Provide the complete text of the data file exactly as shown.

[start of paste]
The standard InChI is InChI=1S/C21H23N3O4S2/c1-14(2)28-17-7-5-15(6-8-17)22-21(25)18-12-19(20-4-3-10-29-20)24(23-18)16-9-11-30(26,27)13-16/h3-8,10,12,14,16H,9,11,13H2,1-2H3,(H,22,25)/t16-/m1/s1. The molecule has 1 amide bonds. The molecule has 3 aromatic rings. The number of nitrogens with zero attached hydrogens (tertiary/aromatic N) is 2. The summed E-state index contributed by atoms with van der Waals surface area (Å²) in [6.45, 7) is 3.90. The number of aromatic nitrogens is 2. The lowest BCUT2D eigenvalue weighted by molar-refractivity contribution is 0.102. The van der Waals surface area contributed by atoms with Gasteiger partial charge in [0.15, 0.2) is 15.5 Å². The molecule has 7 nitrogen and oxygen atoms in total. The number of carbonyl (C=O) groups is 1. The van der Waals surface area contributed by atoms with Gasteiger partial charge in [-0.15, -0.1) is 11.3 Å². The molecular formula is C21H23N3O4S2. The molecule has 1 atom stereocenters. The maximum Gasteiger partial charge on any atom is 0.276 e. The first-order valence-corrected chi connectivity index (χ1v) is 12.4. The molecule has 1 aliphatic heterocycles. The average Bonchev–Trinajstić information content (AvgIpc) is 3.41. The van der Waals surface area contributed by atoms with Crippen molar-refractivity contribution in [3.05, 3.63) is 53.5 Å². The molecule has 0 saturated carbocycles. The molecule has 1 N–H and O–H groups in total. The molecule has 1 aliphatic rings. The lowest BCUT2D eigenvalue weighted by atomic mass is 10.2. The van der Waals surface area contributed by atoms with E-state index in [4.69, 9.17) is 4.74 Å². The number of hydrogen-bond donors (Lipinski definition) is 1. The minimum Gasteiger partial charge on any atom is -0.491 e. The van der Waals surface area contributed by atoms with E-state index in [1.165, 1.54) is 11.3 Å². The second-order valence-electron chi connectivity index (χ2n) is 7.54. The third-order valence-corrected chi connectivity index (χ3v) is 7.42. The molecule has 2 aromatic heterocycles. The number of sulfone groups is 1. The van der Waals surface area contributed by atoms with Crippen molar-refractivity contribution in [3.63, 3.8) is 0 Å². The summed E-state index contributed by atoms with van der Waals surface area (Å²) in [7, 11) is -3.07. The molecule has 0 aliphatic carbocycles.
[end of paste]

The standard InChI is InChI=1S/C21H23N3O4S2/c1-14(2)28-17-7-5-15(6-8-17)22-21(25)18-12-19(20-4-3-10-29-20)24(23-18)16-9-11-30(26,27)13-16/h3-8,10,12,14,16H,9,11,13H2,1-2H3,(H,22,25)/t16-/m1/s1. The molecule has 1 amide bonds. The molecule has 3 aromatic rings. The number of nitrogens with zero attached hydrogens (tertiary/aromatic N) is 2. The summed E-state index contributed by atoms with van der Waals surface area (Å²) in [6.45, 7) is 3.90. The number of aromatic nitrogens is 2. The lowest BCUT2D eigenvalue weighted by molar-refractivity contribution is 0.102. The van der Waals surface area contributed by atoms with Gasteiger partial charge in [0.15, 0.2) is 15.5 Å². The molecule has 7 nitrogen and oxygen atoms in total. The number of carbonyl (C=O) groups is 1. The van der Waals surface area contributed by atoms with Gasteiger partial charge in [-0.15, -0.1) is 11.3 Å². The molecular formula is C21H23N3O4S2. The molecule has 1 atom stereocenters. The maximum Gasteiger partial charge on any atom is 0.276 e. The first-order valence-corrected chi connectivity index (χ1v) is 12.4. The molecule has 1 aliphatic heterocycles. The average Bonchev–Trinajstić information content (AvgIpc) is 3.41. The van der Waals surface area contributed by atoms with Crippen molar-refractivity contribution in [3.05, 3.63) is 53.5 Å². The molecule has 0 saturated carbocycles. The molecule has 1 N–H and O–H groups in total. The molecule has 1 aliphatic rings. The lowest BCUT2D eigenvalue weighted by atomic mass is 10.2. The van der Waals surface area contributed by atoms with E-state index in [4.69, 9.17) is 4.74 Å². The number of hydrogen-bond donors (Lipinski definition) is 1. The minimum Gasteiger partial charge on any atom is -0.491 e. The van der Waals surface area contributed by atoms with E-state index in [1.165, 1.54) is 11.3 Å². The second-order valence-electron chi connectivity index (χ2n) is 7.54. The third-order valence-corrected chi connectivity index (χ3v) is 7.42. The molecule has 2 aromatic heterocycles. The number of sulfone groups is 1. The van der Waals surface area contributed by atoms with Crippen molar-refractivity contribution in [3.63, 3.8) is 0 Å². The summed E-state index contributed by atoms with van der Waals surface area (Å²) in [7, 11) is -3.07. The molecule has 0 aliphatic carbocycles.